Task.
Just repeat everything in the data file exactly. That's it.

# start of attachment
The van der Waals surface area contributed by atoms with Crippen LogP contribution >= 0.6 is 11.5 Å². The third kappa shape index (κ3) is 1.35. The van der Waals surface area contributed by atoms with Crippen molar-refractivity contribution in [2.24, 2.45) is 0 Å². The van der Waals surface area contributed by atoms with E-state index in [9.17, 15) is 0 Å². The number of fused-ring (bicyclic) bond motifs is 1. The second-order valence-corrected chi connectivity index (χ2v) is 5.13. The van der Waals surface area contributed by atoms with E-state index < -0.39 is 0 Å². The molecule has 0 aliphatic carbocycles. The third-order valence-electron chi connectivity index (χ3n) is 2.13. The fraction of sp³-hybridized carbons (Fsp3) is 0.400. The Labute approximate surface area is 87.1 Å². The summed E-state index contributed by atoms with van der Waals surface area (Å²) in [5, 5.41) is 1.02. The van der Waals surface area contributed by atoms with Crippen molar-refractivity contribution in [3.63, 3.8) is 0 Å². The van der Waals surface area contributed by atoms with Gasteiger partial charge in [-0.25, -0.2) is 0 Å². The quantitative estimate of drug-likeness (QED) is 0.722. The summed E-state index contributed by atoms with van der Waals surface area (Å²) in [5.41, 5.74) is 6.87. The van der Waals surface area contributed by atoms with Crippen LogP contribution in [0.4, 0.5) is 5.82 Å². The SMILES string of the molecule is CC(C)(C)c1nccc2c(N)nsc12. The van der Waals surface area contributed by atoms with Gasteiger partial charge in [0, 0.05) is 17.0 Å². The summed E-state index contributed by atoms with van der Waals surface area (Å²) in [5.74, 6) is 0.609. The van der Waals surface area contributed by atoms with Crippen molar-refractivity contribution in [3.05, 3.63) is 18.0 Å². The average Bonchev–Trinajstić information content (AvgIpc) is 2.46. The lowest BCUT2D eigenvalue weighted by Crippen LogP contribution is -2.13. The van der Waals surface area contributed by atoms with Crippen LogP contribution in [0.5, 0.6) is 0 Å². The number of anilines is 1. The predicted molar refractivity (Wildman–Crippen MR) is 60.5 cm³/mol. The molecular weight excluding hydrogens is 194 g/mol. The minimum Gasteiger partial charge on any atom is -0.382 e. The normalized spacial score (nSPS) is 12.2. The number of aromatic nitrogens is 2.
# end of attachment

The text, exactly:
The van der Waals surface area contributed by atoms with Crippen LogP contribution >= 0.6 is 11.5 Å². The third kappa shape index (κ3) is 1.35. The van der Waals surface area contributed by atoms with Crippen molar-refractivity contribution in [2.24, 2.45) is 0 Å². The van der Waals surface area contributed by atoms with E-state index in [9.17, 15) is 0 Å². The number of fused-ring (bicyclic) bond motifs is 1. The second-order valence-corrected chi connectivity index (χ2v) is 5.13. The van der Waals surface area contributed by atoms with E-state index < -0.39 is 0 Å². The molecule has 0 aliphatic carbocycles. The third-order valence-electron chi connectivity index (χ3n) is 2.13. The fraction of sp³-hybridized carbons (Fsp3) is 0.400. The Labute approximate surface area is 87.1 Å². The summed E-state index contributed by atoms with van der Waals surface area (Å²) in [5, 5.41) is 1.02. The van der Waals surface area contributed by atoms with Crippen molar-refractivity contribution in [3.63, 3.8) is 0 Å². The van der Waals surface area contributed by atoms with Gasteiger partial charge in [-0.25, -0.2) is 0 Å². The quantitative estimate of drug-likeness (QED) is 0.722. The summed E-state index contributed by atoms with van der Waals surface area (Å²) in [5.41, 5.74) is 6.87. The van der Waals surface area contributed by atoms with Crippen LogP contribution in [0.4, 0.5) is 5.82 Å². The SMILES string of the molecule is CC(C)(C)c1nccc2c(N)nsc12. The van der Waals surface area contributed by atoms with Gasteiger partial charge in [0, 0.05) is 17.0 Å². The summed E-state index contributed by atoms with van der Waals surface area (Å²) in [5.74, 6) is 0.609. The van der Waals surface area contributed by atoms with Crippen molar-refractivity contribution in [3.05, 3.63) is 18.0 Å². The average Bonchev–Trinajstić information content (AvgIpc) is 2.46. The lowest BCUT2D eigenvalue weighted by Crippen LogP contribution is -2.13. The van der Waals surface area contributed by atoms with Crippen LogP contribution in [0.5, 0.6) is 0 Å². The number of anilines is 1. The predicted molar refractivity (Wildman–Crippen MR) is 60.5 cm³/mol. The molecular weight excluding hydrogens is 194 g/mol. The minimum Gasteiger partial charge on any atom is -0.382 e. The normalized spacial score (nSPS) is 12.2. The number of aromatic nitrogens is 2.